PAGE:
It's World Poetry Day today and I've been inundated by at least two requests to share one of my own poetical musings.
It's not something I do, often. Poetry, in Wordsworth's famous definition consists of 'emotion recollected in tranquillity.' I have plenty of emotion; just not so much tranquillity. And my attitude to sharing verse is a bit like that towards letting your children play on the road... far too risky.
But who dares, wins as they say. And although it's not a medium I often use or share, poetry does give me immense pleasure. I love the work of Philip Larkin; admire Hardy; recite whole chucks of A.E. Housman.
When I am inspired (or less feared) I find my other great passion - for music - frequently stirs whatever poetry remains within me. So it is with this offering, entitled 'Spem in Alium' after the forty-part motet by Thomas Tallis variously described as a birthday gift to Elizabeth 1st (on - what else - her fortieth) or more realistically a plea for her to spare the life of the Catholic Duke of Norfolk.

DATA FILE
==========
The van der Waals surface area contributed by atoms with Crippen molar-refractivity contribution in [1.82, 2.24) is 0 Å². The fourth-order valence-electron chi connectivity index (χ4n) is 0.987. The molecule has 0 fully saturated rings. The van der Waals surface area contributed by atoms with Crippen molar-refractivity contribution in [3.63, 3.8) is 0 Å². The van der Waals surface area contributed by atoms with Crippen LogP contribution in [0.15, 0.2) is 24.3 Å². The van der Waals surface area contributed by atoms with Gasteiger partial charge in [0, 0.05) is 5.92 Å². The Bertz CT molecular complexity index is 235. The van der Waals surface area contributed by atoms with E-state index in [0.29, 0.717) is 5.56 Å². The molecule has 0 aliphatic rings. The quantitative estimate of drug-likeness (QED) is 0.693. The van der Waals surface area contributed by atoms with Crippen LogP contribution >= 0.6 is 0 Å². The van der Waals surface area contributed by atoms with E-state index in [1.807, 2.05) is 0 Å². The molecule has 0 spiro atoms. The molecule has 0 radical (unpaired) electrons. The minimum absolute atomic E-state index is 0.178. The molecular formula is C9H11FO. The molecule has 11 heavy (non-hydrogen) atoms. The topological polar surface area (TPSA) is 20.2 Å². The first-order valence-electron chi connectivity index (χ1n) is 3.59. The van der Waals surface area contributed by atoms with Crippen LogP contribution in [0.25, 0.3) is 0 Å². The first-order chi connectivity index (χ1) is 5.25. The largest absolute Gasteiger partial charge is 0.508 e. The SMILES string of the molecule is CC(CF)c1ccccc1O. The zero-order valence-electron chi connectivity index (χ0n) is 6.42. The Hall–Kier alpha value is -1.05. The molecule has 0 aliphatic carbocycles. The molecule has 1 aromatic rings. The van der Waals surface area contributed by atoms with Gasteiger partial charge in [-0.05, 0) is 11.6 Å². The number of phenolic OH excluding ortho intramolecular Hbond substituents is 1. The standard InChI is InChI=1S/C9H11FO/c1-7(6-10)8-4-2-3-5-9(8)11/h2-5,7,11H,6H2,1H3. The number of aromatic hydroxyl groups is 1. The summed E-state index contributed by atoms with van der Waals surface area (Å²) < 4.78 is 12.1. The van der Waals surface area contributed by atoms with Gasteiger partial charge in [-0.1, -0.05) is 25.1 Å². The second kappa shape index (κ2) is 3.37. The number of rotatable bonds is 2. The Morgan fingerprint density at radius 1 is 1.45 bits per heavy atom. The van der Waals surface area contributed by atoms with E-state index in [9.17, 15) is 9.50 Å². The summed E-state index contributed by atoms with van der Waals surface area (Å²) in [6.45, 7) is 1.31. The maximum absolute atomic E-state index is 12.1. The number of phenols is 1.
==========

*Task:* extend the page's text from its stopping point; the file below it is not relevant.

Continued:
“Spem in alium numquam habui praeter in te, Deus Israel”
I have no hope in any but in you, God of Israel
A thread of silver, spun in darkness:
A lone voice crying in a wilderness
Of silence. One small light, one harbour
Shining in the distance; then another
And another: calling for an answer.
Wave on wave of sound builds
Adding substance to the plea
To save our brother.
Cries for mercy: plea on plea,
Yea forty times a plea:
Have mercy, King of Glory,
Majesty, My Lady
Be not angry.
Spare us, Mary;
Pardon our iniquity.